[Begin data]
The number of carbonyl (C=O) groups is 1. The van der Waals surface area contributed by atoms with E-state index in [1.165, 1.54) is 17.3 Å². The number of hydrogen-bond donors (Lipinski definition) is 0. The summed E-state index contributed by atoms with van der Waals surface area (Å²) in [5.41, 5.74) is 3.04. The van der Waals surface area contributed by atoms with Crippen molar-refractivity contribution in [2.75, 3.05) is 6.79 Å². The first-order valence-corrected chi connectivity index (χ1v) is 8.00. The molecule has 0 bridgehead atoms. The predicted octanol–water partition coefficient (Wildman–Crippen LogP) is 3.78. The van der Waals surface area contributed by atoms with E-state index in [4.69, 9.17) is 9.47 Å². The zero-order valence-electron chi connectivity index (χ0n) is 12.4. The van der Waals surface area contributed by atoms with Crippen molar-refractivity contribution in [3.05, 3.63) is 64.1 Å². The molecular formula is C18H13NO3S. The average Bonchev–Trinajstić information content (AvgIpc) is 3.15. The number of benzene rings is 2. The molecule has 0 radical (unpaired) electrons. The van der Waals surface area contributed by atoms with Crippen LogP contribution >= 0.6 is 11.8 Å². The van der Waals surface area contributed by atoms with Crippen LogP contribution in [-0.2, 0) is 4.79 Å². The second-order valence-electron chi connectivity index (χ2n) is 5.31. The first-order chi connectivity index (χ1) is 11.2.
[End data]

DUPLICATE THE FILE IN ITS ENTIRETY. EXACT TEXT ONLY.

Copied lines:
The number of carbonyl (C=O) groups is 1. The van der Waals surface area contributed by atoms with E-state index in [1.165, 1.54) is 17.3 Å². The number of hydrogen-bond donors (Lipinski definition) is 0. The summed E-state index contributed by atoms with van der Waals surface area (Å²) in [5.41, 5.74) is 3.04. The van der Waals surface area contributed by atoms with Crippen molar-refractivity contribution in [2.75, 3.05) is 6.79 Å². The first-order valence-corrected chi connectivity index (χ1v) is 8.00. The molecule has 0 bridgehead atoms. The predicted octanol–water partition coefficient (Wildman–Crippen LogP) is 3.78. The van der Waals surface area contributed by atoms with E-state index in [4.69, 9.17) is 9.47 Å². The zero-order valence-electron chi connectivity index (χ0n) is 12.4. The van der Waals surface area contributed by atoms with Crippen molar-refractivity contribution in [3.05, 3.63) is 64.1 Å². The molecular formula is C18H13NO3S. The average Bonchev–Trinajstić information content (AvgIpc) is 3.15. The number of benzene rings is 2. The molecule has 0 radical (unpaired) electrons. The van der Waals surface area contributed by atoms with Crippen LogP contribution >= 0.6 is 11.8 Å². The van der Waals surface area contributed by atoms with Crippen LogP contribution in [-0.2, 0) is 4.79 Å². The second-order valence-electron chi connectivity index (χ2n) is 5.31. The first-order chi connectivity index (χ1) is 11.2.